Syrians on Hunger Strike
Cairo - For eighteen days, six Syrian women were on a hunger strike; outside the walls of the Arab League (AL) building in Cairo they declared their demands on daily basis.
Towards the end of their strike, which will be on hold until October 1, the concrete demands the women were making metamorphosed into the general sentiment that informed and fueled their work.
“It’s a message to the human conscience,” said Syrian activist Rola al-Khash, who traveled from Abu Dhabi to join the Cairo strikers. “The world is silent. Syria is the orphan country of the world.”
Not far from a placard calling for stopping the massacres in her home country, Khash explained that they want to draw attention to the ongoing peaceful struggle that has been overshadowed by the battles between rebels and the Syrian military.
It’s been 18 months since the Syrian revolt started. Peaceful protests were met with brutal force by the authorities and eventually turned into an armed rebellion. Estimates of the death toll range from 20,000 to over 30,000. According to the UNHCR, 220,000 have fled Syria. Hundreds of thousands are believed to have been displaced internally.
Georgina Jamil, one of the activists on hunger strike, fled Syria a month and a half ago. “I wanted to protect my daughter. The shelling was getting close. I could see the fighter jets flying over my building.”
The news of peaceful protests is drowned by news of clashes and an increasing death toll. “In the face of the sound of the killing, of death … and of daily massacres, unfortunately the sound of peaceful action dies,” said Lina al-Tibi, the Syrian poet who first called for the strike.
The six women were critical of the sectarian angle through which the media is covering the revolt. A night before the strike was put on hold following the brief hospitalization of Tibi, a tired Khash sat on the pavement outside the Arab League recalling the discussions she’s had over the past two weeks. She was dismayed by the sectarian slant through which some people supported the revolt.
“It’s not a fight between two religious sects. If you have to divide it into sects, then it would be the pro-freedom group on one side and the regime and its supporters on the other,” Khash said. “Egyptians think it’s a fight between Sunnis and Shias. This view is damaging to the revolution.”
The women argue that the regime has succeeded in promoting this sectarian divide, both inside and outside Syria. On the rug that the women have made their home outside the AL walls, together they provide tangible evidence in support of their argument; they include a Christian, a Sunni Muslim and an Alawi. The latter is the sect of the president and the higher echelons of the military. The diversity of Syrian society, they said, is seen among the rebels and regime supporters.
The misrepresentation of the revolt, Khash explained, also includes the balance of power. “They are making it seem as if it’s a fight between equal sides. Even the rebels holding guns could be described as unarmed because the other side has tanks [and artillery],” she said.
On the last two nights, frustration mixed with fatigue. After Tibi’s hospitalization she came back to join her friends (who also suffered health setbacks) on the rug spread at the corner between Tahrir Square and Qasr al-Nil Bridge. They only managed to speak to AL officials for a few minutes throughout the 18 days at the organization’s doorstep. The international envoy to Syria Lakhdar Brahimi and AL Secretary General Nabil al-Arabi invited them for lunch and told them not to worry, Tibi recalled with bitter sarcasm.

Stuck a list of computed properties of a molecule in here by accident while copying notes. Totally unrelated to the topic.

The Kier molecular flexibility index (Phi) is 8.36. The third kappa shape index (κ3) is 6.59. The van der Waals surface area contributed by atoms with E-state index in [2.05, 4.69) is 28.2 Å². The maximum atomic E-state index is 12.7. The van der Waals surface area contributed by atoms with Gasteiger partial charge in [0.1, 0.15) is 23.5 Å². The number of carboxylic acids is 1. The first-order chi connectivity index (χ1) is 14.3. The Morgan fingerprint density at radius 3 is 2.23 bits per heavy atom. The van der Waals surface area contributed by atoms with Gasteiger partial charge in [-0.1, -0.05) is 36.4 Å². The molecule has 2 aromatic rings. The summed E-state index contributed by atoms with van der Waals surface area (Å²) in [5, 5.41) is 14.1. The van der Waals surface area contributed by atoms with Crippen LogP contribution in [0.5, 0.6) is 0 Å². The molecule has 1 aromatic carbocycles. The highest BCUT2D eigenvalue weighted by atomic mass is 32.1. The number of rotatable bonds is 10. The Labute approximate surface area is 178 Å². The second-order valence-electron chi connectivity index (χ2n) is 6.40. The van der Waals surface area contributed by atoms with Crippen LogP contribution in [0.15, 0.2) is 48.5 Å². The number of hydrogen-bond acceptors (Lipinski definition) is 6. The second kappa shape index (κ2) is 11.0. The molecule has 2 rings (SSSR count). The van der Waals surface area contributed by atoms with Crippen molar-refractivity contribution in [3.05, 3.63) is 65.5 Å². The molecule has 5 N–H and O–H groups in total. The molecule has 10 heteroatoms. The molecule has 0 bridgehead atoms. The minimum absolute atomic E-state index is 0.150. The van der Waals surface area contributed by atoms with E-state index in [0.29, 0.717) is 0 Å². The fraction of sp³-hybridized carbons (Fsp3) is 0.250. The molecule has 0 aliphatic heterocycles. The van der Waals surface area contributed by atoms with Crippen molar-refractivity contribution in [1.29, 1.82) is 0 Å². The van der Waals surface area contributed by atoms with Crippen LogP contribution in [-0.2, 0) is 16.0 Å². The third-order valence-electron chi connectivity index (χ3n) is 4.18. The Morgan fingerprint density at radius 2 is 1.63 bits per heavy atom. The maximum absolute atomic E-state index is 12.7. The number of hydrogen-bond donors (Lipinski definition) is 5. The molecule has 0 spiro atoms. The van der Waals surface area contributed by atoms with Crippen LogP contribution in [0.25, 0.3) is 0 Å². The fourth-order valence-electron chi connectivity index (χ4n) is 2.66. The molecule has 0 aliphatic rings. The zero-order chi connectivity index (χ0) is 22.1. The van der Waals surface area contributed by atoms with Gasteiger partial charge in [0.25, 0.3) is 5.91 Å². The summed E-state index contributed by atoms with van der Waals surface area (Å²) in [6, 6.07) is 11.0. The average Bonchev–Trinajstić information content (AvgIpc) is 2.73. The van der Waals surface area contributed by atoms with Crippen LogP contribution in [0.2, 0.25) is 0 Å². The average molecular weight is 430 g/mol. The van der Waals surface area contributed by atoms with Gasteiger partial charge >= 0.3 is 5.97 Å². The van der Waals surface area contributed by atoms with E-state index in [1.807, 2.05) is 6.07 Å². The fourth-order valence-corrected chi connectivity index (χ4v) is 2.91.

The women were calling for real action from the AL, not just condemnation. They were informed that there was no consensus among the Arab states as to what course to take in Syria. “The Arab states are waiting for the major powers, which in turn are looking out for their immediate interests,” Khash said, explaining that she’s equally frustrated with the limited pressure people have been exerting on their governments to take action.
The international debate about options and types of intervention is further complicated by the conflicting interests of major world powers at play in Syria. In their midst, voices like these six women’s are barely heard.
“We didn’t achieve any of our political demands,” Jamil said matter-of-factly on the last night.
They chose the hunger strike because it’s the topmost form of peaceful protest and expressing frustration, Khash explained. Her dark curls framed a tired face and defiant eyes. “A hunger strike is a life known only to those who live it,” she said, describing her personal experience: the physical pain eventually fades away; the lack of food takes its toll on your ability to concentrate; the cause takes over your mind; and questions about humanity dominate a resulting state of meditation.
In Cairo, reality hits hard even though the women are far away from the violence in Syria and are surrounded by supporters. Continuous harassment pushed them to stop spending the night on the street. One night, a man ripped the placard denouncing the massacres after conversing with Khash and other supporters. The women complained about the lack of even the slightest attention from the Egyptian government, including security and medical care. They struggled for attention in Cairo, which continues to be a hotspot for protests, rallies and strikes concerned with local demands. Stories about the difficulties Syrian refugees find in settling in abound.
Last Saturday, the last night of the hunger strike — a group of men took over and the women will resume in October — a vigil was held attracting dozens. Two of the women’s purses were stolen.
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